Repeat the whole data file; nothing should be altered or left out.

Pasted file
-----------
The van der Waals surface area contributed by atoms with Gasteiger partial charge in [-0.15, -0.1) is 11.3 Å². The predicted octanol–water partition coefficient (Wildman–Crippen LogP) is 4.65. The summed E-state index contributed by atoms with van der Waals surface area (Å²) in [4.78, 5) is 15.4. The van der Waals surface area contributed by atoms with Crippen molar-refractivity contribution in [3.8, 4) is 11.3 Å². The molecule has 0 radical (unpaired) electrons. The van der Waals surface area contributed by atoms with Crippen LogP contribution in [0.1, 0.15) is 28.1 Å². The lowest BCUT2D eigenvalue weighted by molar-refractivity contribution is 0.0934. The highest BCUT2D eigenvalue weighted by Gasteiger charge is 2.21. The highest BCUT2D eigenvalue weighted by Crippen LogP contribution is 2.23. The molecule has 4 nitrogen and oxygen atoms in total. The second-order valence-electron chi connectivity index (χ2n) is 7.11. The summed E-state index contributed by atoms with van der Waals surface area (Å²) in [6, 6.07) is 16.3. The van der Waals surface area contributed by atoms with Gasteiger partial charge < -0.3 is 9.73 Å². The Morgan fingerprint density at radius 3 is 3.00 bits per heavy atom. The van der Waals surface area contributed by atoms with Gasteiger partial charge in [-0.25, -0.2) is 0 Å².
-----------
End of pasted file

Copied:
The van der Waals surface area contributed by atoms with Gasteiger partial charge in [-0.15, -0.1) is 11.3 Å². The predicted octanol–water partition coefficient (Wildman–Crippen LogP) is 4.65. The summed E-state index contributed by atoms with van der Waals surface area (Å²) in [4.78, 5) is 15.4. The van der Waals surface area contributed by atoms with Crippen molar-refractivity contribution in [3.8, 4) is 11.3 Å². The molecule has 0 radical (unpaired) electrons. The van der Waals surface area contributed by atoms with Crippen LogP contribution in [0.1, 0.15) is 28.1 Å². The lowest BCUT2D eigenvalue weighted by molar-refractivity contribution is 0.0934. The highest BCUT2D eigenvalue weighted by Gasteiger charge is 2.21. The highest BCUT2D eigenvalue weighted by Crippen LogP contribution is 2.23. The molecule has 4 nitrogen and oxygen atoms in total. The second-order valence-electron chi connectivity index (χ2n) is 7.11. The summed E-state index contributed by atoms with van der Waals surface area (Å²) in [6, 6.07) is 16.3. The van der Waals surface area contributed by atoms with Gasteiger partial charge < -0.3 is 9.73 Å². The Morgan fingerprint density at radius 3 is 3.00 bits per heavy atom. The van der Waals surface area contributed by atoms with Gasteiger partial charge in [-0.25, -0.2) is 0 Å².